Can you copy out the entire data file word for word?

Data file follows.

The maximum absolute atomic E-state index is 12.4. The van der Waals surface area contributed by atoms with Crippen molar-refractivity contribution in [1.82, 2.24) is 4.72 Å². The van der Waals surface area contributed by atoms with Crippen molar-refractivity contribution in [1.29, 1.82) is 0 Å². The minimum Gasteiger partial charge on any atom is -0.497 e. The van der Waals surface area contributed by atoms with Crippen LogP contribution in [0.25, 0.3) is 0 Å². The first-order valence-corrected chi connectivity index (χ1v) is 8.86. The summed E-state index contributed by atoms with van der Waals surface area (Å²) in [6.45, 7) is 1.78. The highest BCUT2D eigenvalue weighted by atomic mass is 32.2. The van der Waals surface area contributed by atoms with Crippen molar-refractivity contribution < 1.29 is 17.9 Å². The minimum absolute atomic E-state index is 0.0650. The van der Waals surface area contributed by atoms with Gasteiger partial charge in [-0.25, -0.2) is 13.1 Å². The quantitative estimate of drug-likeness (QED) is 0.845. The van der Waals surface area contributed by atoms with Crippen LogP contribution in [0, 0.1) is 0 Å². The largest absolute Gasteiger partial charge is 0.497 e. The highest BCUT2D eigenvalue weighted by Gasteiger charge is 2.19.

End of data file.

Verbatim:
The maximum absolute atomic E-state index is 12.4. The van der Waals surface area contributed by atoms with Crippen molar-refractivity contribution in [1.82, 2.24) is 4.72 Å². The van der Waals surface area contributed by atoms with Crippen molar-refractivity contribution in [1.29, 1.82) is 0 Å². The minimum Gasteiger partial charge on any atom is -0.497 e. The van der Waals surface area contributed by atoms with Crippen LogP contribution in [0.25, 0.3) is 0 Å². The first-order valence-corrected chi connectivity index (χ1v) is 8.86. The summed E-state index contributed by atoms with van der Waals surface area (Å²) in [6.45, 7) is 1.78. The highest BCUT2D eigenvalue weighted by atomic mass is 32.2. The van der Waals surface area contributed by atoms with Crippen molar-refractivity contribution < 1.29 is 17.9 Å². The minimum absolute atomic E-state index is 0.0650. The van der Waals surface area contributed by atoms with Gasteiger partial charge in [-0.25, -0.2) is 13.1 Å². The quantitative estimate of drug-likeness (QED) is 0.845. The van der Waals surface area contributed by atoms with Crippen LogP contribution in [0, 0.1) is 0 Å². The largest absolute Gasteiger partial charge is 0.497 e. The highest BCUT2D eigenvalue weighted by Gasteiger charge is 2.19.